Donna Holstein, who was listed on one of them, was upset to learn that she had been given a failing grade and that her neighbors might be told whether she participates in the caucus or not. She told me that she has voted consistently but that she can’t this time because of a disability.
“I’m crippled, so I can’t go to the caucus,” Holstein said. She was not happy about being shamed in front of her neighbors. “That’s what you call a bully,” she said about Cruz’s tactics. “I wish he would quit.”
The caucus system is inherently discriminatory against those who are disabled, or who have to work or travel during caucus time. See my 2012 Slate piece: Kill the Caucuses!
Pema Levy for Mother Jones:
Ted Cruz on Saturday evening defended a mailer sent out by his campaign that has been criticized by Iowa’s secretary of state as “misleading” and a violation of “the spirit of the Iowa caucuses.”
“I will apologize to no one for using every tool we can to encourage Iowa voters to come out and vote,” Cruz said, speaking to reporters before a rally in Sioux City, Iowa.
Earlier Saturday, the Cruz campaign came under fire for sending out a mailer, with the look of an official state document, that warns of a “voting violation.” It informs voters they are receiving the notice “because of low expected voter turnout in your area” and says a “follow-up notice” may arrive after the Iowa caucuses.
I’ve been getting questions about the legality of the Cruz mailer.
There is no federal law barring generally misleading campaign speech. There are laws against intimidating voters, but I don’t think that’s what it is.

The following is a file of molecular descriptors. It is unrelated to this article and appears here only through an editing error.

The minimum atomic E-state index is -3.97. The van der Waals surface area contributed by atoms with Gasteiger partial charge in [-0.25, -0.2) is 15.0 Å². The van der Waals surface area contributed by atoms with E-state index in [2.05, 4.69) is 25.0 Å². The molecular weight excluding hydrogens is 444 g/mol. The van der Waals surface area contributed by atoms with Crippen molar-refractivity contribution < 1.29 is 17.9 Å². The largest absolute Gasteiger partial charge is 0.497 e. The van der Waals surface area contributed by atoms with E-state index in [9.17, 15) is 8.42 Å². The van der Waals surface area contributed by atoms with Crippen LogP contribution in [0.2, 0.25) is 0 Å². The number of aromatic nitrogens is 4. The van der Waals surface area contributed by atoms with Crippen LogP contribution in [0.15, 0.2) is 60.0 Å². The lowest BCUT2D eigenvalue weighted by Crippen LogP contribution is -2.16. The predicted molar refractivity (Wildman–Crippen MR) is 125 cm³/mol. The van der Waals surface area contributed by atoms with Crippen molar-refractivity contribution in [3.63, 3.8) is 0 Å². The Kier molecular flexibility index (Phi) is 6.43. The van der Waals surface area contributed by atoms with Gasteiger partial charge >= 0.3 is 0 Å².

The alternative would be some kind of claim of common law fraud (a tort), but this could well be a stretch.
There are also first amendment issues related to regulating misleading campaign speech.
Unless there’s something specific in Iowa law making this illegal (and unless such a law is constitutional), I think this kind of mailer is allowed.
Tarini Parti reports for Buzzfeed from the Koch meeting in CA.
Koch’s comments at a resort in the California desert were part of his opening remarks for the annual winter meeting of the network, which intends to spend $889 million on conservative causes and candidates in line with the brothers’ political philosophy in the two-year 2016 election cycle. The network — called Freedom Partners — already spent just under $400 million in 2015, a top official revealed Saturday.
In his remarks, Koch also laid out four priorities for the network that he believes will change the country.
“The first one is to change, reverse the policies that are moving us toward…a society that is destroying opportunities for the disadvantage and creating welfare for the wealthy,” he said.
“The second one is the irresponsible, destructive spending by both political parties that is making people’s lives worse. And the third one is to get government at all levels — that is local, state and federal — to focus on the government’s primary responsibility to keep America safe instead of being distracted with all sorts of other objectives…And last, but not least — protecting free speech, which is the foundation of a free society.”